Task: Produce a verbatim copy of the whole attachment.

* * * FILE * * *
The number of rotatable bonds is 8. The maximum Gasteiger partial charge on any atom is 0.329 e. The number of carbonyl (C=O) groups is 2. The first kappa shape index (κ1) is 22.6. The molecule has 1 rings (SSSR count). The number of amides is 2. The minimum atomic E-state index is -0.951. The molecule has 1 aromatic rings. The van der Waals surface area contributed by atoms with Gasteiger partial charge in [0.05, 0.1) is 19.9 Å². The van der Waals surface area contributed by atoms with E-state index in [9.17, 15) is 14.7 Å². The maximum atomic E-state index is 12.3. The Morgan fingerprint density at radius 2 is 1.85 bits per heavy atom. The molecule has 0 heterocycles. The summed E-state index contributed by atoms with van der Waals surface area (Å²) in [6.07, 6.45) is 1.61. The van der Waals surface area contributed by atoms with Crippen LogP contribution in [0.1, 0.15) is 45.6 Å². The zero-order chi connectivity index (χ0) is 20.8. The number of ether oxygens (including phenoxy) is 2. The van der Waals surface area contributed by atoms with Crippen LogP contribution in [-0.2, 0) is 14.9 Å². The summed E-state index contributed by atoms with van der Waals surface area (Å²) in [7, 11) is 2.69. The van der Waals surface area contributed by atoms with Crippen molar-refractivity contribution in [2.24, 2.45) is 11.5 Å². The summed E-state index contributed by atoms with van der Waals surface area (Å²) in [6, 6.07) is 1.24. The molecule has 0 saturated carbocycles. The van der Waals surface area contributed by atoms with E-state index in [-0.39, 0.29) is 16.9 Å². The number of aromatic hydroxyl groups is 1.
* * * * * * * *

The number of rotatable bonds is 8. The maximum Gasteiger partial charge on any atom is 0.329 e. The number of carbonyl (C=O) groups is 2. The first kappa shape index (κ1) is 22.6. The molecule has 1 rings (SSSR count). The number of amides is 2. The minimum atomic E-state index is -0.951. The molecule has 1 aromatic rings. The van der Waals surface area contributed by atoms with Gasteiger partial charge in [0.05, 0.1) is 19.9 Å². The van der Waals surface area contributed by atoms with E-state index in [9.17, 15) is 14.7 Å². The maximum atomic E-state index is 12.3. The Morgan fingerprint density at radius 2 is 1.85 bits per heavy atom. The molecule has 0 heterocycles. The summed E-state index contributed by atoms with van der Waals surface area (Å²) in [6.07, 6.45) is 1.61. The van der Waals surface area contributed by atoms with Crippen LogP contribution in [0.1, 0.15) is 45.6 Å². The zero-order chi connectivity index (χ0) is 20.8. The number of ether oxygens (including phenoxy) is 2. The van der Waals surface area contributed by atoms with Crippen LogP contribution in [-0.2, 0) is 14.9 Å². The summed E-state index contributed by atoms with van der Waals surface area (Å²) in [7, 11) is 2.69. The van der Waals surface area contributed by atoms with Crippen molar-refractivity contribution in [2.24, 2.45) is 11.5 Å². The summed E-state index contributed by atoms with van der Waals surface area (Å²) in [6, 6.07) is 1.24. The molecule has 0 saturated carbocycles. The van der Waals surface area contributed by atoms with E-state index in [-0.39, 0.29) is 16.9 Å². The number of aromatic hydroxyl groups is 1.